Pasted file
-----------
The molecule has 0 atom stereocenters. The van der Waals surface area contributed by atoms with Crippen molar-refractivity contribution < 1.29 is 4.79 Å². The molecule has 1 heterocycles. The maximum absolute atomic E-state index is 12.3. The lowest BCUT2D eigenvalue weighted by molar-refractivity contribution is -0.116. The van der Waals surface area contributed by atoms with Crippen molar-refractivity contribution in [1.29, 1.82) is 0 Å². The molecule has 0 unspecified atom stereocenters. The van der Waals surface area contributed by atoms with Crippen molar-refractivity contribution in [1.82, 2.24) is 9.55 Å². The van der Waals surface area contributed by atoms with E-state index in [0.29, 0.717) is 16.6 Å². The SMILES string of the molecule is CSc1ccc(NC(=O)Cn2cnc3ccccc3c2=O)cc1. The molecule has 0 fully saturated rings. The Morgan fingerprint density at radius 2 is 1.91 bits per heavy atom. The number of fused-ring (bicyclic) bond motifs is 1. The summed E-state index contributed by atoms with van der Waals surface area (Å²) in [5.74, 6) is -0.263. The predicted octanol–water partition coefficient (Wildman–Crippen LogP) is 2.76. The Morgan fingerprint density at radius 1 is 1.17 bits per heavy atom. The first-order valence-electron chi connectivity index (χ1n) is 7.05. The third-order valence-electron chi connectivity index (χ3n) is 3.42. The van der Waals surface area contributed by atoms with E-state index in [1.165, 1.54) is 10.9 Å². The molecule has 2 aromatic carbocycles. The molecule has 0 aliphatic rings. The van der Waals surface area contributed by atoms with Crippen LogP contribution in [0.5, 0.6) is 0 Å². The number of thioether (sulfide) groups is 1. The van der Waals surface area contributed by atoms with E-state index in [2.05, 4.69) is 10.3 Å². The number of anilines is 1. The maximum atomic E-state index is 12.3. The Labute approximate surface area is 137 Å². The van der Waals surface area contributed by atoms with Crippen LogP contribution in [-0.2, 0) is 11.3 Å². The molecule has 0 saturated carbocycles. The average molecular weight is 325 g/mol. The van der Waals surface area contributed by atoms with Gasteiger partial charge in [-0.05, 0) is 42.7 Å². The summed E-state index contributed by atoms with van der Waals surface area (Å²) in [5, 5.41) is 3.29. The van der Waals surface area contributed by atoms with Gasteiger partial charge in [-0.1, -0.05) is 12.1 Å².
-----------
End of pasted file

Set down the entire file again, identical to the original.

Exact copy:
The molecule has 0 atom stereocenters. The van der Waals surface area contributed by atoms with Crippen molar-refractivity contribution < 1.29 is 4.79 Å². The molecule has 1 heterocycles. The maximum absolute atomic E-state index is 12.3. The lowest BCUT2D eigenvalue weighted by molar-refractivity contribution is -0.116. The van der Waals surface area contributed by atoms with Crippen molar-refractivity contribution in [1.29, 1.82) is 0 Å². The molecule has 0 unspecified atom stereocenters. The van der Waals surface area contributed by atoms with Crippen molar-refractivity contribution in [1.82, 2.24) is 9.55 Å². The van der Waals surface area contributed by atoms with E-state index in [0.29, 0.717) is 16.6 Å². The SMILES string of the molecule is CSc1ccc(NC(=O)Cn2cnc3ccccc3c2=O)cc1. The molecule has 0 fully saturated rings. The Morgan fingerprint density at radius 2 is 1.91 bits per heavy atom. The number of fused-ring (bicyclic) bond motifs is 1. The summed E-state index contributed by atoms with van der Waals surface area (Å²) in [5.74, 6) is -0.263. The predicted octanol–water partition coefficient (Wildman–Crippen LogP) is 2.76. The Morgan fingerprint density at radius 1 is 1.17 bits per heavy atom. The first-order valence-electron chi connectivity index (χ1n) is 7.05. The third-order valence-electron chi connectivity index (χ3n) is 3.42. The van der Waals surface area contributed by atoms with E-state index in [1.165, 1.54) is 10.9 Å². The molecule has 2 aromatic carbocycles. The molecule has 0 aliphatic rings. The van der Waals surface area contributed by atoms with Crippen LogP contribution in [0.5, 0.6) is 0 Å². The number of thioether (sulfide) groups is 1. The van der Waals surface area contributed by atoms with E-state index in [2.05, 4.69) is 10.3 Å². The number of anilines is 1. The maximum atomic E-state index is 12.3. The Labute approximate surface area is 137 Å². The van der Waals surface area contributed by atoms with Crippen LogP contribution in [-0.2, 0) is 11.3 Å². The molecule has 0 saturated carbocycles. The average molecular weight is 325 g/mol. The van der Waals surface area contributed by atoms with Gasteiger partial charge in [-0.05, 0) is 42.7 Å². The summed E-state index contributed by atoms with van der Waals surface area (Å²) in [5, 5.41) is 3.29. The van der Waals surface area contributed by atoms with Gasteiger partial charge in [-0.1, -0.05) is 12.1 Å².